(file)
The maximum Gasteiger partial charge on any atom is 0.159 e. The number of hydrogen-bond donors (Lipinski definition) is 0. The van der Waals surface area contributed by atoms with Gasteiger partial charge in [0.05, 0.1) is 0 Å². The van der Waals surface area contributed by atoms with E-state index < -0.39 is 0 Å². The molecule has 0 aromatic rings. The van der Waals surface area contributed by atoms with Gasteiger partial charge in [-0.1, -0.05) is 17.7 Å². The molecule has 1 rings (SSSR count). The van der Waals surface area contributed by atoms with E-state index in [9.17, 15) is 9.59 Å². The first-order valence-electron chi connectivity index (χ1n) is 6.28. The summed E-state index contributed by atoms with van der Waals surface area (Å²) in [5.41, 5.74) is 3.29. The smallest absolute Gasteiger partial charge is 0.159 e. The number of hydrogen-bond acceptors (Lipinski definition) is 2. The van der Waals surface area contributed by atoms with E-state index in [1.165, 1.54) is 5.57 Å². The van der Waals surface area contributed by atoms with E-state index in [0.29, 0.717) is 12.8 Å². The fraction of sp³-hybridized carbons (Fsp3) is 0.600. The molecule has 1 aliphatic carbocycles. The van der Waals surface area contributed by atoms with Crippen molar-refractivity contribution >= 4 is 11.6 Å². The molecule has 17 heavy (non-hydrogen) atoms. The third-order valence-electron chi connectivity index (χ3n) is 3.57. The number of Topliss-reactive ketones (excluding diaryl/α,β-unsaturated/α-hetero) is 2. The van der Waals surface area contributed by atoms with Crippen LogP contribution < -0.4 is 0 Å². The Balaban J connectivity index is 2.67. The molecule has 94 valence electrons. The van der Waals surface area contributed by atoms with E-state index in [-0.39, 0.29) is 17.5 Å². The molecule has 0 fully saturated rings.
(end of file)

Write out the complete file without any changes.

The maximum Gasteiger partial charge on any atom is 0.159 e. The number of hydrogen-bond donors (Lipinski definition) is 0. The van der Waals surface area contributed by atoms with Gasteiger partial charge in [0.05, 0.1) is 0 Å². The van der Waals surface area contributed by atoms with E-state index < -0.39 is 0 Å². The molecule has 0 aromatic rings. The van der Waals surface area contributed by atoms with Gasteiger partial charge in [-0.1, -0.05) is 17.7 Å². The molecule has 1 rings (SSSR count). The van der Waals surface area contributed by atoms with E-state index in [9.17, 15) is 9.59 Å². The first-order valence-electron chi connectivity index (χ1n) is 6.28. The summed E-state index contributed by atoms with van der Waals surface area (Å²) in [5.41, 5.74) is 3.29. The smallest absolute Gasteiger partial charge is 0.159 e. The number of hydrogen-bond acceptors (Lipinski definition) is 2. The van der Waals surface area contributed by atoms with E-state index in [1.165, 1.54) is 5.57 Å². The van der Waals surface area contributed by atoms with E-state index in [0.29, 0.717) is 12.8 Å². The fraction of sp³-hybridized carbons (Fsp3) is 0.600. The molecule has 1 aliphatic carbocycles. The van der Waals surface area contributed by atoms with Crippen molar-refractivity contribution >= 4 is 11.6 Å². The molecule has 17 heavy (non-hydrogen) atoms. The third-order valence-electron chi connectivity index (χ3n) is 3.57. The number of Topliss-reactive ketones (excluding diaryl/α,β-unsaturated/α-hetero) is 2. The van der Waals surface area contributed by atoms with Crippen LogP contribution < -0.4 is 0 Å². The Balaban J connectivity index is 2.67. The molecule has 94 valence electrons. The van der Waals surface area contributed by atoms with E-state index in [-0.39, 0.29) is 17.5 Å². The molecule has 0 fully saturated rings.